A new Trustezeb variant spammed in the wild
The Dell SonicWall Threats Research team has observed incidents of a new Trustezeb variant being delivered via e-mail spam and drive-by downloads in the wild. The malware executable is compiled in Microsoft Visual C++ and contains two malicious executable embedded in it that gets run on the target machine. The dropped executable sends sensitive information to a remote server and waits for further commands.
Sample e-mail containing the new Trustezeb variant as an attachment:
Upon execution, the Trojan takes a snapshot of the running processes and checks for the presence of Sandboxie environment as well as Avast antivirus program:
The Trojan creates a mutex UACMutexxxxx to mark its presence on the system.
It attempts to stop the Microsoft Windows firewall by running the following command:
The Trojan then creates a new process svchost.exe, injects one of the two embedded executable that it decrypts on runtime, and runs it. The newly created process checks if the parent process is running from %Temp% folder and if the extension of the parent process is .pre. If not, then it drops a copy of the original malware executable into the %Temp% directory as (RandomName).pre and runs it. The infection process cycle can be seen below:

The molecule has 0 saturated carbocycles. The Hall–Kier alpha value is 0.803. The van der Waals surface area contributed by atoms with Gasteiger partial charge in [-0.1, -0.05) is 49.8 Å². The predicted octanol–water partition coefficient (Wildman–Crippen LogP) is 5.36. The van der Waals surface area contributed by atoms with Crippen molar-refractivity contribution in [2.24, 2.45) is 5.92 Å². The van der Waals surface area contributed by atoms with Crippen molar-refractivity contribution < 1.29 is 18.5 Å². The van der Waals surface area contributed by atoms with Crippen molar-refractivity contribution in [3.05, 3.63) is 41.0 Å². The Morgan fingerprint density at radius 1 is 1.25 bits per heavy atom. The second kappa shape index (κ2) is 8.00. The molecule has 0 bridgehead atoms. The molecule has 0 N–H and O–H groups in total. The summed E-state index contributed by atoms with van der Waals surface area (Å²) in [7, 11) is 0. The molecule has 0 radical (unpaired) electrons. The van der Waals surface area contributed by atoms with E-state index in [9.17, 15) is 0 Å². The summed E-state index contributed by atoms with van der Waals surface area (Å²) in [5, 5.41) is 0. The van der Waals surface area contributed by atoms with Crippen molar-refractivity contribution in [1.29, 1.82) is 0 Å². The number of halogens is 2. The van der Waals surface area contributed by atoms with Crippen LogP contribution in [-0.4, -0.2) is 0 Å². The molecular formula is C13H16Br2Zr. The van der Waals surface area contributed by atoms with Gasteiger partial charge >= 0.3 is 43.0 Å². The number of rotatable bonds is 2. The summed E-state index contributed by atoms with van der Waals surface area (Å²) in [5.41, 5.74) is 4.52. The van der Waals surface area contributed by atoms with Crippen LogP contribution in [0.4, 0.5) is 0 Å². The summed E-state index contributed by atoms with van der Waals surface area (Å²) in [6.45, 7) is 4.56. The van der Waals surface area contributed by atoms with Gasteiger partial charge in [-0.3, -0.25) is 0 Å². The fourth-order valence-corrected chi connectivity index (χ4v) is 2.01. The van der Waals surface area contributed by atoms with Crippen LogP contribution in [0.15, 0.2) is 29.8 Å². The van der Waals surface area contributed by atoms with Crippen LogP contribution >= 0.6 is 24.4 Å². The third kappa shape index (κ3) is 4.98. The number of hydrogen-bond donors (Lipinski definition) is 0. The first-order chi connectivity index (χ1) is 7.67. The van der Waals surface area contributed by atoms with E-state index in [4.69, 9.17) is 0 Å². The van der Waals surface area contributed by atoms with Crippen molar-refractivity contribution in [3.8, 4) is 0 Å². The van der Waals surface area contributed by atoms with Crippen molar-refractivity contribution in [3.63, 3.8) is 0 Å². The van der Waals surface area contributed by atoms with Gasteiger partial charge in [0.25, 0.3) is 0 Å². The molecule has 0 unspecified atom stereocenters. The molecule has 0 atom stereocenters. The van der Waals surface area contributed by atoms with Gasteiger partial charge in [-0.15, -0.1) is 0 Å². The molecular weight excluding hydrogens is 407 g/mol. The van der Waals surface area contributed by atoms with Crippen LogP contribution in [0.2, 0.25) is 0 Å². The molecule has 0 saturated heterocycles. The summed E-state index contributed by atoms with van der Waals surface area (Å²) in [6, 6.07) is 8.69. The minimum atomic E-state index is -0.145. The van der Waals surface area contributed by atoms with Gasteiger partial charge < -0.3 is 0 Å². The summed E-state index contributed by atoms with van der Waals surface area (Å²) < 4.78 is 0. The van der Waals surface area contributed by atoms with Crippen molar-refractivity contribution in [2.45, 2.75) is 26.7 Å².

The Trojan creates a registry entry to ensure that it runs on system reboot.
The dropped malware executable that gets injected into svchost.exe, gathers sensitive information on the target machine and reports it back to the Command & Control server in an encrypted form via HTTP GET request. The format of the GET request used by the malware:
- GET /img_cache.php?text=(RANDOMLY GENERATED KEY BLOCK)&img_url=http://(SENSITIVE SYSTEM DATA).(bmp/jpg/png/pcx)&rpt=simage&pos=(INT)
A sample request looks like the following:
The decrypted version of the data being transmitted in above request contains the following information:
- DISKVOLUME_INFO USERNAME:USERID:OPERATING_SYSTEM:SYSTEM_DEFAULT_LANGAUGE_ID:OS_VERSION
A list of hardcoded Command & Control servers extracted during our analysis can be seen below:
The malicious process then waits for commands from the remote server. We saw support for the following commands in the injected code:
Dell SonicWALL Gateway AntiVirus provides protection against this threat via the following signature:
- GAV: Trustezeb.E (Trojan)